The 4-1-1 on Loans and Debt Relief

loans and debt relief

All debt falls into one of two categories — secured and unsecured.

Secured debt requires collateral. This can take the form of a home, a boat, a car or some other valuable asset of which a lender can take possession in the event you cannot meet the terms of your loan agreement.

Unsecured debt includes credit cards, student loans and personal loans. Most (but not all) of these types of loans can be resolved with some form of debt relief. Meanwhile, secured debt is usually immune to certain forms of debt relief.

With that understanding, here’s the 4-1-1 on loans and debt relief.

Secured Debt

Any type of loan secured by something of value falls under the category of secured debt. The most common are auto loans and home mortgages. In these cases, the car or the house serves as collateral. If you default, the lender can take them and sell them to mitigate their potential losses.

Collateral makes secured debt immune to debt settlement. The lender can simply declare the loan in default and take possession of the property. However, secured debt can be included in debt consolidation plans.

Unsecured Debt

Credit cards, charge cards, medical bills and non-collateralized personal financing such as student loans are among the most frequently encountered varieties of unsecured debt. Lenders typically charge higher interest rates for these types of loans because the associated interest payment are their only form of security.

In most cases, unsecured loans can be resolved by means of debt settlement — if your situation demands it. Now, with that said, only certain types of private student loans can be negotiated as part of a debt settlement program.

However, before jumping straight to debt settlement, reputable firms like Freedom Debt Relief will explore the potential of options such as credit counseling, debt management and debt consolidation.

Credit Counseling

This debt solution revolves around education. Credit counselors help you develop plans to manage your money and debts. This includes the development of spending plans (also known as budgets) after a careful analysis of your financial situation, to help you get your finances back on track.

Debt Management

If your problems stem from too much debt or an inability to comfortably repay your obligations, credit counselors will often recommend a debt management strategy.

The counselor works with your creditors to develop a repayment plan with which you can effectively operate. These plans sometimes include the waiving of fees and lowering of interest rates to make your loans easier to satisfy in a more timely fashion.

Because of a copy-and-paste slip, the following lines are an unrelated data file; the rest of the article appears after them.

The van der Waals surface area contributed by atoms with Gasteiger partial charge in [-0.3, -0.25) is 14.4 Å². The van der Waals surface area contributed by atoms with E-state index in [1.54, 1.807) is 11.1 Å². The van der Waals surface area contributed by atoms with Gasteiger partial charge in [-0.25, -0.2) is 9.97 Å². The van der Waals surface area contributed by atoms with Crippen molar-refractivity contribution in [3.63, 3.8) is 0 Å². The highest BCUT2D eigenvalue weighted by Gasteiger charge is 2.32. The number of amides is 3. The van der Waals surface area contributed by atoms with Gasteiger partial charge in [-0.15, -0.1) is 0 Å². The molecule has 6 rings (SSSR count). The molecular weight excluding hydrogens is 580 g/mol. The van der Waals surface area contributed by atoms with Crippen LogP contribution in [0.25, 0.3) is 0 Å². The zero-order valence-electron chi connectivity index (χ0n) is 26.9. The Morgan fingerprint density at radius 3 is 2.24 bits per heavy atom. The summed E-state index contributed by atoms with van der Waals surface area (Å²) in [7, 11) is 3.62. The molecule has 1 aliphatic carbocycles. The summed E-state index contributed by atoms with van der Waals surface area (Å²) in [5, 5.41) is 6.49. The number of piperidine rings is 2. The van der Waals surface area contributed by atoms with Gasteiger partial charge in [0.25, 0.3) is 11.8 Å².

You’ll then deposit money into an account each month, from which the counselor pays your creditors on your behalf.

Debt Consolidation

In some cases, depending upon the amount of outstanding debt you have and your credit rating, it’s possible to put all of your obligations under the umbrella of a single loan.

While this typically requires the pledging of some form of collateral, it can lower your interest rate and monthly payment, which can make your debts easier to repay.

However, it also means trading unsecured debt for secured debt, which could become an issue in one of the two scenarios below.

Debt Settlement

These plans work similarly to debt management, however wholesale reductions in repayment amounts of most forms of unsecured debt are negotiated with creditors on your behalf.

Again, secured debt is typically immune from this strategy.

Creditors will often agree to settlement because getting some money back is better than getting none at all if they force you to avail yourself of the following approach.

Bankruptcy

Often considered “The Nuclear Option”, filing for bankruptcy protection usually eliminates all unsecured debt — save Federal Student Loans.

A Chapter 13 Bankruptcy can also stop foreclosures and repossession of other types of collateral for secured loans, though you will not be relieved of the obligation to repay.

It’s important to note that debt management, debt settlement and bankruptcy will lower your credit score. However, like credit counseling and debt consolidation, they can also set you on the path to reestablishing your creditworthiness. Understanding the 4-1-1 on loans and debt relief can help you make the best possible decision when it comes to resolving debt problems.